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If only he had bothered to ask the camera girl first, I would have let him know that if he really wanted to win the lady, Starbucks was not the route to go.  All he had to do was ask, and he might have saved himself from ending the evening with this look on his face.

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Interested in learning more about The Sketch Files?  Check out our trailer and join us on the comedic adventure of a lifetime…or something like that.

Design Delivered

While considering a cup of coffee, should the occasion arise for something artfully constructed, I appreciate the presentation.

Beautiful latte art, a charming mug, these things only enhance the experience of indulging in a cup.  But how does one have the same sort of visually pleasing experience at home, without a fancy espresso machine or matching mugs?

Thanks to my brother, I have the answer in the bag.

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Or rather, on the bag.

I had no idea Idaho was roasting such delicious beans and was thrilled to see such an eye-catching design.

Well played, DOMA Coffee Roasting Company.

Doma Coffee Roasting Company

Post Falls Idaho

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Crisis and a Cup

All my existential questions seem to arrive over a cup of coffee.

What does love mean anymore? 

Does all creativity exist inside the messy shadows of ourselves that we hide from society?

While I’m out making art, is there one clear goal of what I should be saying?

How does coffee taste so good?

It’s a lot to take in over one cup, which might explain why it takes me so long to finish.  In the last three months I’ve had multiple sources point out the amount of time it takes for me to consume twelve ounces of heavenly liquid.

The forced attention makes me want to turn and yell to my accusers, “I can’t drink this quickly!  There are too many things to consider!  Too many crisis to solve!  So many sensations to enjoy!” but instead I usually just develop a bad case of wiggle arms and add more questions to list:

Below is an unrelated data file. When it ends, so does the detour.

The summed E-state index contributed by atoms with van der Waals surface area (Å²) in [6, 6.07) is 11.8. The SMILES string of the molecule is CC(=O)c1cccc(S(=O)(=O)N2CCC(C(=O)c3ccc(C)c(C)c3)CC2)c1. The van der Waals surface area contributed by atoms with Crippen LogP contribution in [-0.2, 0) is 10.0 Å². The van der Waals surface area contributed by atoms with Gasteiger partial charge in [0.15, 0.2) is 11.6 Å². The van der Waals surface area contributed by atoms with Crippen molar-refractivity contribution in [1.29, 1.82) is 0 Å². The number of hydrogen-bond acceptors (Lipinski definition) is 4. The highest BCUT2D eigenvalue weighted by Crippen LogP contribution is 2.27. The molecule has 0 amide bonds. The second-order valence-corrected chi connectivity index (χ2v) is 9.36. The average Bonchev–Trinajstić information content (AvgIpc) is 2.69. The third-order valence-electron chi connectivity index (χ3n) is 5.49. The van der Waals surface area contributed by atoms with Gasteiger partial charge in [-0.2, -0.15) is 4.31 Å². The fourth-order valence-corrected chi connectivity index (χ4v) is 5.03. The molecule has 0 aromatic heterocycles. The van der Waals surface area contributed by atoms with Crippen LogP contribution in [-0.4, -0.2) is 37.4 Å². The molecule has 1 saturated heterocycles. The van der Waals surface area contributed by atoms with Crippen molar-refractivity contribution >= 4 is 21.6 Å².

Don’t you want to slow down and savor every second of this time? 

Can’t you cherish the opportunity we have to sit with each other, problems momentarily set aside, and absorb the warmth radiating from our cups? 

Have we lost our ability to live in the present?

But then again, maybe I’m just drinking my coffee too slowly.

Shared With me

and from me to you; here’s a little black coffee to move your shoes!

I Like Big Cups

These past few months have been full of pivotal turning points in many of my relationships.  There are the good ones; the transition from having an acquaintance suddenly  become a close, trusted chum.  There are also the bad ones: when realizations that a friend is not actually someone who should be around, finally sink in.  Turning points are necessary.  They keep life moving forward with joy and often with what seems like a lot of unnecessary heartache, too.

But there’s a third kind of transition.  I have experienced it before many times in my life, but this was the first time the light was turned so quickly.  It started with a ferry ride.

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But first, I think it’s important to give some background.  In December of 2011, I had returned to my job as a volunteer barista for a local coffee shop.  I was in love with a customer.  So in love that every time he walked into the shop, I’d lose my ability to perform my duties and would make mistakes that, while hilarious to my friends, left me burning with embarrassment in the back of the shop.  When I left Texas that January, I moved back home and was looking for a way to stay in touch with my friends who were still in College Station.  I started this blog and wrote about the mishaps I had trying to serve my adorable customer.

I soon realized that writing stories about a customer that I had a crush on and posting them over the internet was probably a really terrible idea and deleted all my posts and started over.

This blog turned out to be a great outlet for me.  I had the chance to practice my photography, advertise for the great people I worked with and just write.  It was my creative outlet when I was going crazy re-applying to schools, working two jobs and going to school part-time.  I was allowed to be passionate about something that brought me together with some of the best people I have ever known or worked with.

Coffee is just an incredibly delicious liquid in a cup, but for these past few years, it’s been the binding force in some of the strongest relationships in my life, the ritual I share with people I love, and the comfort that calms me in the midst of a sometimes chaotic life.